A member of the band Devo, Mark Mothersbaugh, was recently sued, along with his wife Anita, by the couple’s nanny. The nanny claimed his wife was verbally abusive and fired her because of her age, which is illegal. Under state and federal law, a person cannot be discriminated against or harassed in the workplace because of his or her age.
The nanny claims that she was a nanny for the couple’s two adopted daughters for nine years before being fired earlier this year. Allegedly, Anita Mothersbaugh screamed and cursed at the nanny throughout the employment in front of friends, family members, construction workers and others at the home. The defendant also allegedly repeatedly accused her of stealing. She claims she was never paid overtime wages despite working 13 hours each day for years.
The plaintiff took two weeks off work earlier this year after injuring her spine. When she came back, she discovered that a younger employee had taken her place. The defendants’ daughter told the nanny that her mom said the nanny was too old to work for them anymore. Repeatedly over the course of the employment, Anita Mothersbaugh told the nanny that she was “old” or referred to her as “having Alzheimer’s”. The nanny is suing for lost earnings, unpaid wages, damages for intentional infliction of emotional distress, wrongful termination, and more.
Unfortunately, many people who hire helpers for their home, such as nannies, housekeepers, or lawn care workers, believe that they do not have to follow employment laws. They may believe that since the person is just helping out at home rather than working in an official business, that they are somehow exempt from federal and state employment laws.
In some cases, they may be right. If a person is hired to work on the lawn a couple of hours a week, sets his or her own schedule and provides the tools to do the work, the person is probably considered an independent contractor and may be exempt from many federal and state employment laws. However, if the individual has a set schedule and receives a steady paycheck, the person is an employee and employment laws must be followed by the employer, even if the work is done inside a private home.
Some of the laws that often are not followed by employers of household help include immigrations laws, laws concerning discrimination and harassment, and overtime laws. The U.S. Immigration Reform and Control Act of 1986 requires employers to ensure that employees are legally authorized to work in the U.S.; however, some households are exempt from this requirement.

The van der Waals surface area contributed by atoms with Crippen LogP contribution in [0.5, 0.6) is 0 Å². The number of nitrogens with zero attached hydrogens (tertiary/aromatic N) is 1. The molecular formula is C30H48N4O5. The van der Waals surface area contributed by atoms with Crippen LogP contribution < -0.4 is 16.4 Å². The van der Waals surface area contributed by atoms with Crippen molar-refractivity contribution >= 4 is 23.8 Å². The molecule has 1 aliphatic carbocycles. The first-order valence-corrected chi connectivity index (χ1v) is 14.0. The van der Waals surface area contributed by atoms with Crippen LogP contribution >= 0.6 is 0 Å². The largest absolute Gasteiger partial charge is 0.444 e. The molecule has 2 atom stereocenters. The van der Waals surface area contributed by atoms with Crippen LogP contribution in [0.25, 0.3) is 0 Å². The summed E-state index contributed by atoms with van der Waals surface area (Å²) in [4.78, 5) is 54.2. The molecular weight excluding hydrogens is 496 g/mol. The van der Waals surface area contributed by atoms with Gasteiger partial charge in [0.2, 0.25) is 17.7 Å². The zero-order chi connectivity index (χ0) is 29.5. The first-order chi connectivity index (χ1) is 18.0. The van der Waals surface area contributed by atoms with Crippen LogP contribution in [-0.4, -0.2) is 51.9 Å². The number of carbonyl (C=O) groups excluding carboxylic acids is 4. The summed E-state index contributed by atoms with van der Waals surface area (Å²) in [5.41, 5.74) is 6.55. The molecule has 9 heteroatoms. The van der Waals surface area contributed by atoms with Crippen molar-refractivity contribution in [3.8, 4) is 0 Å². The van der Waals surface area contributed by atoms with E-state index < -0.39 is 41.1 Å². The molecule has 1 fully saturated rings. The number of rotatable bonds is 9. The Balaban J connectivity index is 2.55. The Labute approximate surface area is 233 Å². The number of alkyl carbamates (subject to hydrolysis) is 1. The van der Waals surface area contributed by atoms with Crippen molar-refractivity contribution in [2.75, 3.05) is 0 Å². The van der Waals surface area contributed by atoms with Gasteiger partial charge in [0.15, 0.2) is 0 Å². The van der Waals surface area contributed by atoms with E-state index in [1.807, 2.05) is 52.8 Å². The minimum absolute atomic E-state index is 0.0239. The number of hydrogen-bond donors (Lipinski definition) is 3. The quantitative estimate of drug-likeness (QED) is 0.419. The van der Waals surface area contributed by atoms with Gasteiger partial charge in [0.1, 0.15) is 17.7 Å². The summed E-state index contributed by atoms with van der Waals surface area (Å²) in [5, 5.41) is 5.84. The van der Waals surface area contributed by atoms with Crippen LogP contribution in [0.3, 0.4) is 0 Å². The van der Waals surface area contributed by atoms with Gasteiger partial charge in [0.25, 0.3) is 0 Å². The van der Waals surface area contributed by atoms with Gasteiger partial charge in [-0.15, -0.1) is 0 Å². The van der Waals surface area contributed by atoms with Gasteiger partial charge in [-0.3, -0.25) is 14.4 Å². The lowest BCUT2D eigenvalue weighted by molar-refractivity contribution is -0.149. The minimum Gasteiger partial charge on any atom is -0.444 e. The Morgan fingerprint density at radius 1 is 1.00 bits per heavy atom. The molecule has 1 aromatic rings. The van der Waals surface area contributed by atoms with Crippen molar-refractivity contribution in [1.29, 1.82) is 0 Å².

Title VII of the Civil Rights Act of 1964, as well as other federal laws, and California’s Fair Employment and Housing Act, prohibit discrimination or harassment in the workplace on the basis of certain characteristics, including age, sex, pregnancy, disability, ethnicity, religion, race, national origin, and more. If an employee, including a household employee, is discriminated or harassed in the workplace, the employer can be sued for violating the law.
Household employees are also entitled to overtime pay under federal and state law, although there are some exceptions. Under federal law, overtime pay must be paid at 1.5 times the hourly rate for all hours worked over 40 in a 7 day work week. California requires time and a half pay for all hours worked over eight in a day, and double pay for all hours worked over 12 in a day.
As you can see, employment laws can be complex. At Liberty Law, Micha Star Liberty believes that household staff should be subjected to the same laws that other employees are. If you are a household employee and you believe that you have had your legal rights violated, or if you are an individual looking to hire an employee for your household and you have questions, call Micha Star Liberty, Oakland employment attorney, at 510-645-1000 or 415-896-1000. She will be happy to provide you with a free consultation on your issue.